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Yik Yak’s Growing Pains

  • AuthorNora Dunne
  • Published Friday, December 5th, 2014
  • Comments10

If Facebook is the king of social networks and Twitter the queen, then Yik Yak is Twitter’s immature younger sibling – ambitious, but with no hope for a seat at the throne.

Like Twitter, users of Yik Yak post and view very short messages: 200-character “Yaks” instead of 140-character “Tweets.” Users can reply to posts and even “upvote” or “downvote” posts they like or don’t like – a feature likely inspired by its cousin Reddit. Yik Yak, however, is a mobile app with no functionality as a website. But that’s not the only distinction from its relatives.

First, Yik Yak is location-based. Users write posts and reply to those from others within a 10-mile radius. They can also drop a pin elsewhere on a map and “peek” at Yaks within a 1.5-mile radius of the pin. However, they can only post to their own location.

Second, Yik Yak is anonymous. There are no usernames, passwords or profiles. People sign up with their cell phone numbers and provide no other personal information. Users don’t collect followers or friends – all their posts are automatically available to everyone.

Third, right now Yik Yak has a specific audience: college students. While many over the age of 25 have not even heard of the app – let alone used it – it has spread to more than 1,000 college campuses since its launch in November of 2013.

For that reason, the live feeds tend to revolve around sex, drinking, studying, and dorm life. Some are funny, others sad. Many are profane or mundane.

The Yik Yak website features a few samples, cute quips such as:

“Hey teacher. I’m not asking you to spoon feed me, but don’t give me one chopstick and tell me to eat chili.”

“There’s a kid in the library using Christmas Lights as an extension cord.”

“Spooning my boyfriend. Out of the container. It’s ice cream.”

But for a more authentic assessment, download the app and look at a real feed. Some recent examples from the North Side of Chicago, likely penned by DePaul or Loyola University students:

“Am I the only girl who would love the idea of a three way…”

“I just want weed and someone to make me laugh.”

“Damn. I’m hungry.”

Yik Yak’s founders – two fraternity brothers who graduated from South Carolina’s Furman University in 2013 – have secured $11.5 million from investors this year to expand their brainchild to a wider audience. They told Forbes that they want to make it a source for serious, on-the-ground breaking news. But one of its key features – anonymity – stirs up ethical issues that will obstruct that goal.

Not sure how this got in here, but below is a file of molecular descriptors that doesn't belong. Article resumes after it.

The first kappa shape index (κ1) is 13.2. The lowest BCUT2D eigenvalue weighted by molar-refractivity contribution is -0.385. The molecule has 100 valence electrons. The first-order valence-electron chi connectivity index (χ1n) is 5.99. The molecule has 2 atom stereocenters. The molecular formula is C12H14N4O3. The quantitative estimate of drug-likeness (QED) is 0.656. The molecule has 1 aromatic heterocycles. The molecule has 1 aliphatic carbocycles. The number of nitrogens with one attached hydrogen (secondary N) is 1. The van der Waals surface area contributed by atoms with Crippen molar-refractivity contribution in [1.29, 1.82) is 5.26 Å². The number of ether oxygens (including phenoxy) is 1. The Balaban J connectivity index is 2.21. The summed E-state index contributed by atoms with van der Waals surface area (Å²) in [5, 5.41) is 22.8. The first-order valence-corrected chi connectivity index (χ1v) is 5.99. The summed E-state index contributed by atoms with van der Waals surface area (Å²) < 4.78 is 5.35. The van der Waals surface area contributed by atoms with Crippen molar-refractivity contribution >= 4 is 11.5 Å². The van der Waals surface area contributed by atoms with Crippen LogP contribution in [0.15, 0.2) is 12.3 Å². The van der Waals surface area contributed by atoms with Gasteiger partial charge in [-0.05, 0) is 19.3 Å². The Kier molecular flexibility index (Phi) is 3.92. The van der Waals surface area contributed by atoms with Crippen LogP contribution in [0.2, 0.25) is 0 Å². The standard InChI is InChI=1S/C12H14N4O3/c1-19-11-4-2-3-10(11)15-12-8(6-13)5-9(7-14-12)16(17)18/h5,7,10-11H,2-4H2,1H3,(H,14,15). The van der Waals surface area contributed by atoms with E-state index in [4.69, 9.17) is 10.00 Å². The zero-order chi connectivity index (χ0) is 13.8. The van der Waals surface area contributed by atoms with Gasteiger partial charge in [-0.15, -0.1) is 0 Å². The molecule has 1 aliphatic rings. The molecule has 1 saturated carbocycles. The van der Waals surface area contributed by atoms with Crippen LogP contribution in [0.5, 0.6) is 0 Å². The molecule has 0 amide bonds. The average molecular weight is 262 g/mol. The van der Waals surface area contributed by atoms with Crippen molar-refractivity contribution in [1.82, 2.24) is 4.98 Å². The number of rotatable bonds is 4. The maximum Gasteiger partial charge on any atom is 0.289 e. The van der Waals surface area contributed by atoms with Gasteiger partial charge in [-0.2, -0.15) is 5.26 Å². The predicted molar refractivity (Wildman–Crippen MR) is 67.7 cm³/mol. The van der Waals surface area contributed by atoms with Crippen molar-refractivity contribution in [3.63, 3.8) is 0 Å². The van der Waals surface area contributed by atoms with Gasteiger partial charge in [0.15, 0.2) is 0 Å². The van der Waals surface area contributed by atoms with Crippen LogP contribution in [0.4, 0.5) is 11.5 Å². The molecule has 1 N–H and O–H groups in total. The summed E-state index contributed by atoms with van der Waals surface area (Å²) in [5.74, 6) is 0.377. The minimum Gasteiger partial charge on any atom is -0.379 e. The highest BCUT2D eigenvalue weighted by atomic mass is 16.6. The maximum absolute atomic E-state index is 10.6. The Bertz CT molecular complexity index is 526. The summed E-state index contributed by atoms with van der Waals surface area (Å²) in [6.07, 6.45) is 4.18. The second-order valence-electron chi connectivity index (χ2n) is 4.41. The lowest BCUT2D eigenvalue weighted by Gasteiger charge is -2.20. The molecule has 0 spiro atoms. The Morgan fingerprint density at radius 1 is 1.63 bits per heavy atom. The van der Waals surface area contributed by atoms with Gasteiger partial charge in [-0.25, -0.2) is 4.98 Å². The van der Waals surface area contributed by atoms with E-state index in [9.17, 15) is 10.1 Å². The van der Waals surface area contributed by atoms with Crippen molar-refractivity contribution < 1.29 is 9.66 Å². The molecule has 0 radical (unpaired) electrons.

In fact, anonymity has already hurt the app’s reputation by making it a venue for cyberbullying. Vicious gossip and cruel lies about specific people surfaced last spring, especially among young teen users, prompting outcries from parents, school administrators, and the media.

Though the app’s terms of use bans those under age 17, Yik Yak has little ability to enforce that rule on an individual basis. In response to protests, the company’s support team now builds geofences, virtual perimeters surrounding real geographic spaces, around high schools and middle schools that prevent the app from functioning on their property. That solution does not protect those of age from victimization.

Users can flag inappropriate posts for the support team to remove, but the app does not promise to respond to flags within a particular timeframe. A defamatory Yak sent at 10 p.m. on a Saturday night would likely have plenty of time to fuel gossip before tech support steps in.

The company has made good efforts to combat the bullying problem, but it hasn’t stopped users from turning to the app to spread unsavory content like sex tapes or from posting bomb and shooting threats. Call it “shouting fire in a crowded theater” 2.0. Yik Yak does not collect personal information, but in cases like these it has and will hand over GPS coordinates and IP addresses to law enforcement to help track down people who use the app to break the law.

It’s important to note, however, that the majority of Yaks do not harass specific people nor provoke public alarm.

Two college students interviewed for this story summed up their perceptions of the app.

“People just post dumb stuff,” said a female senior at the University of Iowa over the phone. “It’s like a low-brow version of Twitter.”

What’s the point?

“There is no point,” she said.

A male sophomore at DePaul University said he’s “obsessed” with Yik Yak. He struggled to explain why.

“People post stupid stuff,” he said. “It’s funny.”

Does that entertainment value outweigh Yik Yak’s potential to harm?

Because it’s anonymous, users feel comfortable writing statements they would not say if their names were attached to the sentiments.

There are certainly situations where anonymity is necessary. Many newspapers give journalists permission to reference anonymous sources in a story in order to protect their source’s jobs – or even, in extreme cases, their lives. There are everyday examples, too: Advice column readers send letters about personal problems and sign them “Lonely in Chicago” or “A Nosy Neighbor.” In both of these scenarios, the nameless remain so to protect themselves from harm – or at least embarrassment.

The same rationale could, of course, be the motive behind some Yaks. But in practice, the app users more often use anonymity to say something crass. They wouldn’t want all their Facebook friends – mom included – to know they hooked up with three guys last night, so they post it on Yik Yak.

Those who truly seek catharsis through this app have other outlets. They can mail in a Post Secret or talk to a trained mental health professional. And those who simply want to disseminate a clever quip should not feel uncomfortable associating their name to the message via Twitter or Facebook.